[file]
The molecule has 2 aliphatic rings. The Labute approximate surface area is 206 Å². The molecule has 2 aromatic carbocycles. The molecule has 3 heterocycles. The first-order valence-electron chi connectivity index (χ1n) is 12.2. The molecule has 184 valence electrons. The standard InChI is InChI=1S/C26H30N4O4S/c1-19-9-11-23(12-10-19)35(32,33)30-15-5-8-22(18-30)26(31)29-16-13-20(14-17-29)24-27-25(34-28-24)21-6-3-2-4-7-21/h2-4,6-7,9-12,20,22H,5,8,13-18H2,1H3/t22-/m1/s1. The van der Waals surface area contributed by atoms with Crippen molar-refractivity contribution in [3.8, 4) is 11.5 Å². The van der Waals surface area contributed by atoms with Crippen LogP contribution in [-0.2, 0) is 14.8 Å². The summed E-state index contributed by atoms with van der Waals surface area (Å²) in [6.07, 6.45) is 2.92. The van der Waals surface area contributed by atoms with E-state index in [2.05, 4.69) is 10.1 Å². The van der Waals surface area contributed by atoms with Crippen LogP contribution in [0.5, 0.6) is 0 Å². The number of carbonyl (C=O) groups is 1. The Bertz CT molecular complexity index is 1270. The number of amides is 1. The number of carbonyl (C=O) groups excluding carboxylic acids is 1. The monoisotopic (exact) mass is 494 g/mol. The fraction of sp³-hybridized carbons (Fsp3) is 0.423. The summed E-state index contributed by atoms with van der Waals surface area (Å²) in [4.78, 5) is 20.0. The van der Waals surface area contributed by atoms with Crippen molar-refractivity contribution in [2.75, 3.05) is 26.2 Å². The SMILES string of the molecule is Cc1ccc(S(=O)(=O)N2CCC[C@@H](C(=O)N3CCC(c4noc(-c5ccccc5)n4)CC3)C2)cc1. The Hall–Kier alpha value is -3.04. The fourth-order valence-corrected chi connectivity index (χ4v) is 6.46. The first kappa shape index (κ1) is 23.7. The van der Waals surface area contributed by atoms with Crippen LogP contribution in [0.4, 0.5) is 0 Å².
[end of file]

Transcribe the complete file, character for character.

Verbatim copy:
The molecule has 2 aliphatic rings. The Labute approximate surface area is 206 Å². The molecule has 2 aromatic carbocycles. The molecule has 3 heterocycles. The first-order valence-electron chi connectivity index (χ1n) is 12.2. The molecule has 184 valence electrons. The standard InChI is InChI=1S/C26H30N4O4S/c1-19-9-11-23(12-10-19)35(32,33)30-15-5-8-22(18-30)26(31)29-16-13-20(14-17-29)24-27-25(34-28-24)21-6-3-2-4-7-21/h2-4,6-7,9-12,20,22H,5,8,13-18H2,1H3/t22-/m1/s1. The van der Waals surface area contributed by atoms with Crippen molar-refractivity contribution in [3.8, 4) is 11.5 Å². The van der Waals surface area contributed by atoms with Crippen LogP contribution in [-0.2, 0) is 14.8 Å². The summed E-state index contributed by atoms with van der Waals surface area (Å²) in [6.07, 6.45) is 2.92. The van der Waals surface area contributed by atoms with E-state index in [2.05, 4.69) is 10.1 Å². The van der Waals surface area contributed by atoms with Crippen LogP contribution in [0.5, 0.6) is 0 Å². The number of carbonyl (C=O) groups is 1. The Bertz CT molecular complexity index is 1270. The number of amides is 1. The number of carbonyl (C=O) groups excluding carboxylic acids is 1. The monoisotopic (exact) mass is 494 g/mol. The fraction of sp³-hybridized carbons (Fsp3) is 0.423. The summed E-state index contributed by atoms with van der Waals surface area (Å²) in [4.78, 5) is 20.0. The van der Waals surface area contributed by atoms with Crippen molar-refractivity contribution in [2.75, 3.05) is 26.2 Å². The SMILES string of the molecule is Cc1ccc(S(=O)(=O)N2CCC[C@@H](C(=O)N3CCC(c4noc(-c5ccccc5)n4)CC3)C2)cc1. The Hall–Kier alpha value is -3.04. The fourth-order valence-corrected chi connectivity index (χ4v) is 6.46. The first kappa shape index (κ1) is 23.7. The van der Waals surface area contributed by atoms with Crippen LogP contribution in [0.4, 0.5) is 0 Å².